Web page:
You need to know yourself a little better.
Who are you when no one sees you? When you have an opportunity to spend time alone, how do you fill that time? Just as importantly, what do you leave out?
When you know yourself well, you can answer these questions easily. When you don’t understand yourself, not only are the questions more difficult, days drift together rather than develop with a sense of organization and purpose.
So how do you know yourself better at any age? Tune in to your core.
Everything that makes you the unique footprint on this earth that is you — your values, your strengths, talents, hobbies and preferences, plus all the trimmings of how you put your world together combined with your life purpose.
Whoa! Sounds like a lot, doesn’t it? Well, sure. Humans are astounding, each one of us. But when we focus on living according to our values and organizing our personal world around them, we're able to take control of our life. We can create our own happiness! Here's how:
1. Connect to your core.
When trying to connect to your core, a journal is indispensable. Use it for recording thoughts, dreams, ideas and impressions. In addition, research shows that journaling also benefits your physical well-being by reducing stress and will help you understand yourself better while assisting you in clarifying your thoughts.
2. Reflect in solitude.
It’s necessary to spend time alone to understand yourself. Allow yourself to differentiate your thoughts and feelings from those around you. Whether you create time within your day to be alone, or spend concentrated hours in solitude, the benefits will enhance your relationship with others besides yourself.
3. Know your core values.
Our core values are what we stand for above all else — they’re the dissenting principles over which nations go to war! Get clear on these and you’re able to set up life according to your personal code of beliefs. They serve as a practical tool, too — they can be a handy litmus test to evaluate and make decisions according to your values. (Not sure how to define yours? Barrett Values Centre has a free web-based Personal Values Assessment, with no obligation.)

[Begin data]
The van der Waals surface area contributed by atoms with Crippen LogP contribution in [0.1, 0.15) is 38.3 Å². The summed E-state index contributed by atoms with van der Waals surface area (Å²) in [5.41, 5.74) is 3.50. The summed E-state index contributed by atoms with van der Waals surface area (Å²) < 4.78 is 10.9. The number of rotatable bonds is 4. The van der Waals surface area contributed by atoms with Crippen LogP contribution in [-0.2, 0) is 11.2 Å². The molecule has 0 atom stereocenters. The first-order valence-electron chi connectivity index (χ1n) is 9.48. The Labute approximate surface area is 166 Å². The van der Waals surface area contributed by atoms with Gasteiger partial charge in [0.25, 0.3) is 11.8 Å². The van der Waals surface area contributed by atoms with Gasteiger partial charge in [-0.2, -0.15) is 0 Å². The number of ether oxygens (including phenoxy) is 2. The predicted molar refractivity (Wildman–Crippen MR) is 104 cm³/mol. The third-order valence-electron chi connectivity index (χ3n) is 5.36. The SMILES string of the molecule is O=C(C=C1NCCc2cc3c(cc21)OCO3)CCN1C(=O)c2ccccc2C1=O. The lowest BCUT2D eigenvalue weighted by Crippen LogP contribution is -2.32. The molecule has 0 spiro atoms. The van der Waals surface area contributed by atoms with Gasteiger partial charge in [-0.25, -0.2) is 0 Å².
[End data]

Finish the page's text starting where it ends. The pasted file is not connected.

4. Be accountable.
Take accountability for your life! It’s up to you to use the knowledge and information you have. You already show your strengths, but you may not be shining them as brightly as you could. Your journal is an ideal tool to write lists of what you like to do, what you’re good at, and what people ask you to do. This information will reveal your abilities. Or use this Strengths Study for a free assessment.
5. Figure out what motivates you.
Do you realize what motivates you to get up in the morning, besides a cup of coffee? If you do, you know your life purpose. For help deciphering it, take a look at this video on "Demystifying Life Purpose."
6. Assess your relationships ...
Other people are a large part of our composition. Look around and reflect on what relationships enhance your world. Friends are those who support us as our truest self. The individuals in our life can serve as mirrors reflecting what we need to see. Who is in your world? What are they showing you?
7. ... your life's "trimmings."
I call the personal choices we make that are uniquely ours "trimmings." For example, do you wear full makeup or do you go natural? Is your clothing style glam or minimalist? Are your shoes mostly heels or flats? Do you prefer to walk or drive? And if you drive, what is your favorite car? Would your preferred living spot be by the water or in the mountains?
When you understand yourself, you can structure your life according what works for your needs. Life becomes within your control — with the freedom to accept opportunities to enhance it and decline those that don’t.
There is freedom, immense relief, and genuine happiness resulting from first knowing yourself and then remaining true to your self. Life is full of choices. With self-knowing comes the assurance that you can comfortably engage in any activity you choose to because you possess the confidence you won’t lose a key element of your being.
Shakespeare showed his wisdom when he said “to thine own self, be true.” Knowing yourself is the foundation of creating a world that works for you. Living authentically by being true to yourself is how to ensure that happiness.
Jan L. Bowen is a passionate thought leader who helps clients align their lives so they find more joy and greater connection through understanding themselves and their purpose. Love Jan's writing? Subscribe to her newsletter for exclusive articles, and follow her on her website.